feature vs have what difference

what is difference between feature and have

English

Etymology

From Middle English feture, from Anglo-Norman feture, from Old French faiture, from Latin factūra. Doublet of facture.

Pronunciation

  • (Received Pronunciation) IPA(key): /ˈfiːtʃə/
  • (General American) IPA(key): /ˈfitʃɚ/
  • Rhymes: -iːtʃə(ɹ)

Noun

feature (plural features)

  1. (obsolete) One’s structure or make-up: form, shape, bodily proportions.
    • 1596, Edmund Spenser, The Faerie Queene, IV.ii:
      all the powres of nature, / Which she by art could vse vnto her will, / And to her seruice bind each liuing creature; / Through secret vnderstanding of their feature.
  2. An important or main item.
  3. (media) A long, prominent article or item in the media, or the department that creates them; frequently used technically to distinguish content from news.
    1. (film) Ellipsis of feature film
  4. Any of the physical constituents of the face (eyes, nose, etc.).
  5. (computing) A beneficial capability of a piece of software.
  6. The cast or structure of anything, or of any part of a thing, as of a landscape, a picture, a treaty, or an essay; any marked peculiarity or characteristic.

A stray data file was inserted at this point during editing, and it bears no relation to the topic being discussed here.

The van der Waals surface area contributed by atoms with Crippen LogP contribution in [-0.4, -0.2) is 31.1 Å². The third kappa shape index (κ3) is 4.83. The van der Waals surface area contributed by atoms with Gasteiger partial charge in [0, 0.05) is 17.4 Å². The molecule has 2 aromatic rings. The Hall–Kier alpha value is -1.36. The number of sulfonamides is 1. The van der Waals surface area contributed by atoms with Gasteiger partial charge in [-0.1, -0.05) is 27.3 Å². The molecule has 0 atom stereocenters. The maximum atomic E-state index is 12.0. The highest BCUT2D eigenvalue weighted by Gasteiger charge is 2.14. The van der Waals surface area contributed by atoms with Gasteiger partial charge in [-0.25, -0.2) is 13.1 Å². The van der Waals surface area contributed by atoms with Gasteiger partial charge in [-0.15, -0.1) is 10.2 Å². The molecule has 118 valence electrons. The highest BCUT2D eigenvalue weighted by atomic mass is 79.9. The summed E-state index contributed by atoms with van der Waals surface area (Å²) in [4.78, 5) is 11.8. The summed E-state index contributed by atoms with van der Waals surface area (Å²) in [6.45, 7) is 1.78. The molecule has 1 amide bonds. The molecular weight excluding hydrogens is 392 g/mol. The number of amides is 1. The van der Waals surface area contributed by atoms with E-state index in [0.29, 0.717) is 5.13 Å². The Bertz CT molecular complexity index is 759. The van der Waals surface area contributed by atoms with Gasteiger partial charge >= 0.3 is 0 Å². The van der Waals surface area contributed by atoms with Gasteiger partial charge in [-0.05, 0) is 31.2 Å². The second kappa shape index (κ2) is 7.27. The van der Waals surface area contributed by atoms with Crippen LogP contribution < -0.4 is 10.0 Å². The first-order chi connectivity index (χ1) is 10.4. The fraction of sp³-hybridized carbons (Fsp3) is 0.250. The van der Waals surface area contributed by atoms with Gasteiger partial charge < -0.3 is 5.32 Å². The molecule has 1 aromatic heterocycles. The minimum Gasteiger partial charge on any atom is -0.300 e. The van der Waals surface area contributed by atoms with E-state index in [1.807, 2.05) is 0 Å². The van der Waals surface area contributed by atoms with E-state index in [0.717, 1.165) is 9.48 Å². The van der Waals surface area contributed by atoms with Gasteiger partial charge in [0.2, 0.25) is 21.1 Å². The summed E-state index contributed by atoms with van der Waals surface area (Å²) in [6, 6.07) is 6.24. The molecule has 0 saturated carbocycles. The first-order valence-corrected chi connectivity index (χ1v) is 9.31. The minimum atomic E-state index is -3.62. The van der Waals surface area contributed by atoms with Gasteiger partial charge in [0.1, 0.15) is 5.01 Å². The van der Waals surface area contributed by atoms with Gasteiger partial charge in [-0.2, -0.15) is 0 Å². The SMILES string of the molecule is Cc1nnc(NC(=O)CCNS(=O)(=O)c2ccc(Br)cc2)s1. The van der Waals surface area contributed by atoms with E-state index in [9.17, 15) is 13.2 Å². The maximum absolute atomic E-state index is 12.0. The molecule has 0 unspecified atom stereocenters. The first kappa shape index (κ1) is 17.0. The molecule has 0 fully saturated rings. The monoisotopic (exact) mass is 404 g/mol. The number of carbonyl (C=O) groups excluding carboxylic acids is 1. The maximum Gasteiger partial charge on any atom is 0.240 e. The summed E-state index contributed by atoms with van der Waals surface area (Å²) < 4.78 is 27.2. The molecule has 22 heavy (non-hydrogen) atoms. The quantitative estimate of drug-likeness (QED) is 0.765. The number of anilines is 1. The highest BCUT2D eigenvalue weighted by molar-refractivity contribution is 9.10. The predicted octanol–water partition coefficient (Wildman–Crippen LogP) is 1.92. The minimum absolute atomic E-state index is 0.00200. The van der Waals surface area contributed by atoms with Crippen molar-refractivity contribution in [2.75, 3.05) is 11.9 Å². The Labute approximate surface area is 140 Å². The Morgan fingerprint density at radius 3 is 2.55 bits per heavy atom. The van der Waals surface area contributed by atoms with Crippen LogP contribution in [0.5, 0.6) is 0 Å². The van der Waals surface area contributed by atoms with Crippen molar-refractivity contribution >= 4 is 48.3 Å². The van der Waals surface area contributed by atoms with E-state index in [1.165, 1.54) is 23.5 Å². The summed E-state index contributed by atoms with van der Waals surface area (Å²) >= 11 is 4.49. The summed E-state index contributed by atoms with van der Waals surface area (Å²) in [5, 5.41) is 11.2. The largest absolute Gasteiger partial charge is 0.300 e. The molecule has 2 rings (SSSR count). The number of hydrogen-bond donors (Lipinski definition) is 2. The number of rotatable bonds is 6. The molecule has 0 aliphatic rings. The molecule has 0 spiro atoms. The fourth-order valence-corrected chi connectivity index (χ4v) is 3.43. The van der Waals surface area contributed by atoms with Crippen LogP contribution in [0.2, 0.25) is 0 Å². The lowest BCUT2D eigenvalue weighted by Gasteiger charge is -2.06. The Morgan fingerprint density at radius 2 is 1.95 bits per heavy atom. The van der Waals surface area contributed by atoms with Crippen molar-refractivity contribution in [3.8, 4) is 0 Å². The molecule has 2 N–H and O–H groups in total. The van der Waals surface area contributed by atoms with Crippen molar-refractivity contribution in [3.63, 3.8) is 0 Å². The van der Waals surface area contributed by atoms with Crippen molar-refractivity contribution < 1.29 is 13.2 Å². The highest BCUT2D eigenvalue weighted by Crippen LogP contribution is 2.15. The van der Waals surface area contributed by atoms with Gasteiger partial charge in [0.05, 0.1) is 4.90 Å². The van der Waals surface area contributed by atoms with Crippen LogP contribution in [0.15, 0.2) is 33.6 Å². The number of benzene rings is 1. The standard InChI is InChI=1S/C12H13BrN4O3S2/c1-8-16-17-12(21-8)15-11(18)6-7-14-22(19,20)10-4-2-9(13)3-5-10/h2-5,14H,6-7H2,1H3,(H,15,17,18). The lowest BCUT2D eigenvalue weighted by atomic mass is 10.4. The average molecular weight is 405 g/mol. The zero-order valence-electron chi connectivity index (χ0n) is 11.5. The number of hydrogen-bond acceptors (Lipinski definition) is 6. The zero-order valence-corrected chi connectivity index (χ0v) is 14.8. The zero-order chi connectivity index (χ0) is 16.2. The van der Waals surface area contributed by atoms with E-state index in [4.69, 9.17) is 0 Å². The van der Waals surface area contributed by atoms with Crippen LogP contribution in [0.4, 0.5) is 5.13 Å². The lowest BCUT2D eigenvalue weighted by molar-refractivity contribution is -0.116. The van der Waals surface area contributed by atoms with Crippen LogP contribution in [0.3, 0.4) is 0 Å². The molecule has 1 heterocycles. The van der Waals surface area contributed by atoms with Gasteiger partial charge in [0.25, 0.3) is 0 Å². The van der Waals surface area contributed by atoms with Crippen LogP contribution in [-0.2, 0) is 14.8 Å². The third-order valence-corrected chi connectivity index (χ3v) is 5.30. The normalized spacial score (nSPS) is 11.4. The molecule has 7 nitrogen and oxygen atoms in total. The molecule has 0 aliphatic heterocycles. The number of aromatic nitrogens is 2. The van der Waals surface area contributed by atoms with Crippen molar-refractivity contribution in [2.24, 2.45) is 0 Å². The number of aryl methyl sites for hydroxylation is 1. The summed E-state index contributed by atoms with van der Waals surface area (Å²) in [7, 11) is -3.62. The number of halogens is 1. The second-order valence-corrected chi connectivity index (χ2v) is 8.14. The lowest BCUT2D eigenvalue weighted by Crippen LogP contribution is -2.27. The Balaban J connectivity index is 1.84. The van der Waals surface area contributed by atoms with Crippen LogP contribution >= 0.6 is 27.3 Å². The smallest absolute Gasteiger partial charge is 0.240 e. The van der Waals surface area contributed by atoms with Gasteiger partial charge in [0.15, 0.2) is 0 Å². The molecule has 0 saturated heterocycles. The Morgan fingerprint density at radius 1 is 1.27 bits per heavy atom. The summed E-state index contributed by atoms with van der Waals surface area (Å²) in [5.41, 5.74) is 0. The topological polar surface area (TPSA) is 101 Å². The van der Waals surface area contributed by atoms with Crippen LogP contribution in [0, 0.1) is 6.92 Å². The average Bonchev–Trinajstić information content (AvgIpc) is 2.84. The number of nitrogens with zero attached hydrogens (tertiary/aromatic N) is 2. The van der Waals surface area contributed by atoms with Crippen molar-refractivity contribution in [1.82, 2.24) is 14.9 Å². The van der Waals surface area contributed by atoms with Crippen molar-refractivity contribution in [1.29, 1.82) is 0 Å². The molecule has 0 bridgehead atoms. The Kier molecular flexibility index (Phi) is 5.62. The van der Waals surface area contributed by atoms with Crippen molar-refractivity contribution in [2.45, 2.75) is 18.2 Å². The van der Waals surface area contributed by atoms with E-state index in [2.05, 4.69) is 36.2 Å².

7. (archaeology) Something discerned from physical evidence that helps define, identify, characterize, and interpret an archeological site.
    • A feature of many Central Texas prehistoric archeological sites is a low spreading pile of stones called a rock midden. Other features at these sites may include small hearths.
  8. (engineering) Characteristic forms or shapes of parts. For example, a hole, boss, slot, cut, chamfer, or fillet.
  9. (statistics, machine learning) An individual measurable property or characteristic of a phenomenon being observed.
  10. (music) The act of being featured in a piece of music.
  11. (linguistics) The elements into which linguistic units can be broken down.
    Hyponyms: gender, number, person, tense

Synonyms

  • See also Thesaurus:characteristic

Derived terms

  • featural
  • feature article

Translations

Further reading

  • feature in Webster’s Revised Unabridged Dictionary, G. & C. Merriam, 1913.

Verb

feature (third-person singular simple present features, present participle featuring, simple past and past participle featured)

  1. (transitive) To ascribe the greatest importance to something within a certain context.
  2. (transitive) To star, to contain.
  3. (intransitive) To appear, to make an appearance.
  4. (transitive, dated) To have features resembling.
    • Sunday. Reading for the Young (page 219)
      More than his talents, Roger grudged him his looks, the brown eyes, golden hair, and oval face, which made people say how Johnny Weir featured his mother.

Translations


Middle English

Noun

feature

  1. Alternative form of feture


English

Pronunciation

  • (stressed) IPA(key): /hæv/
  • (unstressed) IPA(key): /həv/, /əv/, /ə/
  • (have to): (UK, US) IPA(key): /hæf/, (UK) IPA(key): /hæv/
  • (obsolete, stressed) IPA(key): /heɪv/
  • Rhymes: -æv

Etymology 1